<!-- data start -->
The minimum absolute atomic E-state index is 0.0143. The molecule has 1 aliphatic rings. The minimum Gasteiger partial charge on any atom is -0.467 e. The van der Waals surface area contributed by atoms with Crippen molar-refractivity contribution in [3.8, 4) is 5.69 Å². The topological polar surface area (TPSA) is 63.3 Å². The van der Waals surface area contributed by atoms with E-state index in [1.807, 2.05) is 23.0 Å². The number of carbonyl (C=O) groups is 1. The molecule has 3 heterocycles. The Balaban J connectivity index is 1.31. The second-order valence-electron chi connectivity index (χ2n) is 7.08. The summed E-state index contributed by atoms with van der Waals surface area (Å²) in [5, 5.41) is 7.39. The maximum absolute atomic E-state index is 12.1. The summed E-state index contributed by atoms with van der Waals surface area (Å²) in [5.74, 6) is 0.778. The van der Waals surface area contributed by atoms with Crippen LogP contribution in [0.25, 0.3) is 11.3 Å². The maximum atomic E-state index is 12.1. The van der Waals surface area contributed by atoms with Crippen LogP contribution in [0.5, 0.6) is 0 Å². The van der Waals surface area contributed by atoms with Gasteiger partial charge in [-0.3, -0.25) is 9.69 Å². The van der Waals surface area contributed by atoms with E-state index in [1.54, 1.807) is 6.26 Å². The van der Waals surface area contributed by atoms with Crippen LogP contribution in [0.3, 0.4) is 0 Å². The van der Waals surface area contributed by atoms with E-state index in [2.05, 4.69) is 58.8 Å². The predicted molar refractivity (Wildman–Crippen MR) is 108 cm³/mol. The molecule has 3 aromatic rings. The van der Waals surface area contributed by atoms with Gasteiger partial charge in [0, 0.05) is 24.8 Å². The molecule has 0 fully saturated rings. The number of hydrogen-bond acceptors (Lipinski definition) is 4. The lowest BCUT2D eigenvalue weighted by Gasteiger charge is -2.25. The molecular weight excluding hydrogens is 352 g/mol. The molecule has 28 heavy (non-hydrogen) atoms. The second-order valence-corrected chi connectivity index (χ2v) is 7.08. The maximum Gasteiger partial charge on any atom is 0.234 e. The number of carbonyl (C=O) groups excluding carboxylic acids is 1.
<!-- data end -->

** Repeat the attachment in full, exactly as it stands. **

The minimum absolute atomic E-state index is 0.0143. The molecule has 1 aliphatic rings. The minimum Gasteiger partial charge on any atom is -0.467 e. The van der Waals surface area contributed by atoms with Crippen molar-refractivity contribution in [3.8, 4) is 5.69 Å². The topological polar surface area (TPSA) is 63.3 Å². The van der Waals surface area contributed by atoms with E-state index in [1.807, 2.05) is 23.0 Å². The number of carbonyl (C=O) groups is 1. The molecule has 3 heterocycles. The Balaban J connectivity index is 1.31. The second-order valence-electron chi connectivity index (χ2n) is 7.08. The summed E-state index contributed by atoms with van der Waals surface area (Å²) in [5, 5.41) is 7.39. The maximum absolute atomic E-state index is 12.1. The summed E-state index contributed by atoms with van der Waals surface area (Å²) in [5.74, 6) is 0.778. The van der Waals surface area contributed by atoms with Crippen LogP contribution in [0.25, 0.3) is 11.3 Å². The maximum atomic E-state index is 12.1. The van der Waals surface area contributed by atoms with Crippen LogP contribution in [0.5, 0.6) is 0 Å². The van der Waals surface area contributed by atoms with Gasteiger partial charge in [-0.3, -0.25) is 9.69 Å². The van der Waals surface area contributed by atoms with E-state index in [1.54, 1.807) is 6.26 Å². The van der Waals surface area contributed by atoms with Crippen LogP contribution in [0.3, 0.4) is 0 Å². The van der Waals surface area contributed by atoms with E-state index in [2.05, 4.69) is 58.8 Å². The predicted molar refractivity (Wildman–Crippen MR) is 108 cm³/mol. The molecule has 3 aromatic rings. The van der Waals surface area contributed by atoms with Gasteiger partial charge in [0, 0.05) is 24.8 Å². The molecule has 0 fully saturated rings. The number of hydrogen-bond acceptors (Lipinski definition) is 4. The lowest BCUT2D eigenvalue weighted by Gasteiger charge is -2.25. The molecular weight excluding hydrogens is 352 g/mol. The molecule has 28 heavy (non-hydrogen) atoms. The second-order valence-corrected chi connectivity index (χ2v) is 7.08. The maximum Gasteiger partial charge on any atom is 0.234 e. The number of carbonyl (C=O) groups excluding carboxylic acids is 1.